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Re: The RDF Approach to Indicating Language-In-Use

From: Graham Klyne <GK@ninebynine.org>
Date: Thu, 06 Nov 2003 12:25:02 +0000
Message-Id: <5.1.0.14.2.20031106121811.026ee320@127.0.0.1>
To: Sandro Hawke <sandro@w3.org>, public-sw-meaning@w3.org

At 10:09 29/10/03 -0500, Sandro Hawke wrote:
>The question here (unless people want to stop and debate that
>finding), is how to achieve in RDF this functionality that mail and
>web systens achieve via Content-Type headers.  In RDF, we can't use
>header fields, unless we can figure out some way to have them survive
>a graph merge, which seems unlikely.  To rephrase: how is some
>software which is trying to act on information it receives as
>"application/rdf+xml", supposed to know whether it's looking at some
>OWL DL, some OWL Full, or some evil Anti-OWL where every URI means
>essentially the opposite of what it means in OWL Full?

This is an off-the-cuff response, made in ignorance of the follow-up 
discussion...

It seems to me that the RDF/OWL-ish analogue to content-type labelling is 
class membership.  It operates at the resource level (as opposed to a 
"document" level), survives graph-merging, and can be used to sanction 
subsequent processing.  (Allowing, of course, that class membership can be 
inferred from the use of a property with known domain and/or range.)

I think some of Tim's work in CWM using (level-breaking?) properties like 
log:semantics may be indicative of this.  Hmm...
[[
semantics       The semantics of a document is the formula acheived by 
parsing representation of the document. (Cwm knows how to go get a document 
and parse it in order to evaluate this.)
]]
-- http://www.w3.org/2000/10/swap/doc/CwmBuiltins.html

Begs the question, *how* does CWM know how to parse the document?  Does it 
assume it's N3 or RDF/XML?

Ah, I see you later suggest something similar:

>I think Tim is suggesting that RDF should work just like mail and web
>content, except (1) using URIs instead of a central registry, (2)
>using every URI in the content as if it were, in essense, another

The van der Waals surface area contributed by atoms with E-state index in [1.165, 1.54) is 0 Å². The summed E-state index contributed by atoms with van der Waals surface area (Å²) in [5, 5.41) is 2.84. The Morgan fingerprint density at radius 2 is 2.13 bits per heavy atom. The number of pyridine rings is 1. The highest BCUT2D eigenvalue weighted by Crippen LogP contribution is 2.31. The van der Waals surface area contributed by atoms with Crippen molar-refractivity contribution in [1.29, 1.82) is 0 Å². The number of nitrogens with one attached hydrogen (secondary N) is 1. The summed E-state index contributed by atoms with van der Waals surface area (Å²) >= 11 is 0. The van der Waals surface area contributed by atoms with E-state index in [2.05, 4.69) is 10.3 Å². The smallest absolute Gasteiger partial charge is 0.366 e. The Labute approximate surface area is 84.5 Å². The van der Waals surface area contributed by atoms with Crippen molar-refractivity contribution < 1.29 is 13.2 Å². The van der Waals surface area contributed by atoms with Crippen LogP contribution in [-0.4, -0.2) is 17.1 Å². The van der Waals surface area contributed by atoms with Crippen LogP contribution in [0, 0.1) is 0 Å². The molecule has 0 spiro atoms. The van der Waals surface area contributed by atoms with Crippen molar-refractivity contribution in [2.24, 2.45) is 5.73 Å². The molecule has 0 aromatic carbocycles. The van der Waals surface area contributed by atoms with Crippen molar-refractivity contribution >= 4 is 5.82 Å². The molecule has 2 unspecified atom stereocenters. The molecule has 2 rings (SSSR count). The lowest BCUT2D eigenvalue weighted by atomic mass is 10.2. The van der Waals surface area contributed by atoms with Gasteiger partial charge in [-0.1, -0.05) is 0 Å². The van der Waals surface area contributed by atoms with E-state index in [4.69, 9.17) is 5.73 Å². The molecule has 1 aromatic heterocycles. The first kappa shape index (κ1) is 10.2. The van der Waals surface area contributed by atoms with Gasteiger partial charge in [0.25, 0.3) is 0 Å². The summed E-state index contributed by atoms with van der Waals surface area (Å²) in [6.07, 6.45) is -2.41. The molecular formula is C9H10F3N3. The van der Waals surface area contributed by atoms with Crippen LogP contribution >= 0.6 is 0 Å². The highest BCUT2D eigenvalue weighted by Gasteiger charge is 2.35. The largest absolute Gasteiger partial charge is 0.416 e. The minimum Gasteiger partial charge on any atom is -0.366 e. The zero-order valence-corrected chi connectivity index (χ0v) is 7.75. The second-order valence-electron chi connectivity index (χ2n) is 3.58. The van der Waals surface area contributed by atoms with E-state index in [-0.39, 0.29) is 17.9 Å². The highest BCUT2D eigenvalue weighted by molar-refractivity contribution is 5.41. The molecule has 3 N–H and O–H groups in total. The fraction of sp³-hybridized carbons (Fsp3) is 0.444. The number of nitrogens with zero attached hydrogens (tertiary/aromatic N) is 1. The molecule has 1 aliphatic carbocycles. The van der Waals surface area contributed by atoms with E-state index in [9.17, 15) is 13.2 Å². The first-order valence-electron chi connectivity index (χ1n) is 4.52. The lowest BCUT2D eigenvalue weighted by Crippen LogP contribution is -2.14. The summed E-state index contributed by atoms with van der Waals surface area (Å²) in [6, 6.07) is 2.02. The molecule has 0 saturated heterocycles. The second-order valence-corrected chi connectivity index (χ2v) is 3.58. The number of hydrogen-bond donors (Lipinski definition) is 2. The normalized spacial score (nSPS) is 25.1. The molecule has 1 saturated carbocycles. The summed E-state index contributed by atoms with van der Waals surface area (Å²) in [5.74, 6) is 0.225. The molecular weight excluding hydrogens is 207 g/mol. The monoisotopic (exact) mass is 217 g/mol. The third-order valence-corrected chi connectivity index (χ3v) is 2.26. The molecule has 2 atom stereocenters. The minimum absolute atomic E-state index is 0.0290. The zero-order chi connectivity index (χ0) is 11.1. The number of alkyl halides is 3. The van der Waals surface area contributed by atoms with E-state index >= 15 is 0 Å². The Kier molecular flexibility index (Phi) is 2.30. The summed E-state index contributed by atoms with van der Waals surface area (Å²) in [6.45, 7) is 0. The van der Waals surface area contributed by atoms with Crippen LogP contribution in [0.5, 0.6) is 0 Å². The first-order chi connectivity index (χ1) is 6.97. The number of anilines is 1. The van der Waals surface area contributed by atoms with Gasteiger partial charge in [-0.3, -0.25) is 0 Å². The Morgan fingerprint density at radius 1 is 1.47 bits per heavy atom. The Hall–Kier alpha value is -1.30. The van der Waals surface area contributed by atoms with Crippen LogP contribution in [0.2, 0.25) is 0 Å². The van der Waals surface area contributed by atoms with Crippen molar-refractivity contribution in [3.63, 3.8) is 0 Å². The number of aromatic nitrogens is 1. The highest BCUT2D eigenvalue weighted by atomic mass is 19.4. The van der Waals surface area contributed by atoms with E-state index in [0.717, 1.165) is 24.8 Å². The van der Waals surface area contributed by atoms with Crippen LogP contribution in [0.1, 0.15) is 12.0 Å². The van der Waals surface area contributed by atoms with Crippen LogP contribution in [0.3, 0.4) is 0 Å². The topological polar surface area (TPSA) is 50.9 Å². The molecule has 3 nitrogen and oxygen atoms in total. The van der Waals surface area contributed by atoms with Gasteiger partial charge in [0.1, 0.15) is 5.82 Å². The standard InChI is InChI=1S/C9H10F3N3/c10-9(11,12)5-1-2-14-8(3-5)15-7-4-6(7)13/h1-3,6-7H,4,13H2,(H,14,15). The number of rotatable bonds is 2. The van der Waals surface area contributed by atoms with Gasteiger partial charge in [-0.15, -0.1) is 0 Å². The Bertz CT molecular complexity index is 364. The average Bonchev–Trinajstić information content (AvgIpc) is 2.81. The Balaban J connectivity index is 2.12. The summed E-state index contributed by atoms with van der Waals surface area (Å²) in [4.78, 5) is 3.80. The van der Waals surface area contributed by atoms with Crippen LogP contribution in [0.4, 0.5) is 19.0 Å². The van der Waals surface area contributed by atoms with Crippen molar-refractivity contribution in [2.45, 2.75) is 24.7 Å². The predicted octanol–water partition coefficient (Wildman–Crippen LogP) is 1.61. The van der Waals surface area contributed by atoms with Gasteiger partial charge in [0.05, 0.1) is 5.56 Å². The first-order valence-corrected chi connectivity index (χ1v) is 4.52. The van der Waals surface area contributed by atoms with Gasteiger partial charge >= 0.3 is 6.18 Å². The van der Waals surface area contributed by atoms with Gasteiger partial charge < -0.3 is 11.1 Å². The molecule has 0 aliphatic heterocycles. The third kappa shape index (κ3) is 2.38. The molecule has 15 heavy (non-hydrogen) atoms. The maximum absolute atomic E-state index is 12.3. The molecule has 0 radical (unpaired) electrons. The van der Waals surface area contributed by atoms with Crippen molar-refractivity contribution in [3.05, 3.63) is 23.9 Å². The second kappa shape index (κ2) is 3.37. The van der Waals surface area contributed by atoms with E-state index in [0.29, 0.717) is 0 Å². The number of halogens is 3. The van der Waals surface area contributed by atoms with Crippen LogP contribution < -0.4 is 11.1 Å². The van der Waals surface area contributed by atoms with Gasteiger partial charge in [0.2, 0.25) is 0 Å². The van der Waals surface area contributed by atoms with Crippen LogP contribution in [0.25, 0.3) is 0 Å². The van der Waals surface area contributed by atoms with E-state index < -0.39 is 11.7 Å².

>content-type value.

But later:

>The second half of Tim's suggestion, if I understand it right, is that
>the language-in-use for an RDF graph be determined by a combination
>(conjunction/intersection, I guess) of the languages defined in all
>the specs the user/programmer/agent finds by dereferencing all the
>URIs in the graph.

Which seems to drag us back into the kind of regress that led us to throw 
out the "social meaning" elements of RDF.  I'll think some more about this.

>I do feel like something needs to be done beyond leaving it up to
>applications and subnets.  I imagine someone using owl:Class as a
>predicate relating people to an index of how "classy" a dresser they
>are .... and it seems like they are doing something wrong!  Yes, in
>that case, they are violating a W3C CR.  But what if they misuse
>dc:author as a synonym for rdf:type?  Even if you grant that W3C has
>some authority on correct use of RDF, does Dublin Core?  Or does the
>fact they they invented, published, and host that URL (the expansion
>of dc:author) actually count for something?

If a community of users decide to get together and do just this kind of 
"abuse", I can't see how we say it's invalid RDF.  And their applications 
might work just fine within their private walled garden.  Just not so well 
in the wider Internet.  It's this extra-logical notion of consensus again.

#g


------------
Graham Klyne
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Received on Thursday, 6 November 2003 09:12:30 GMT

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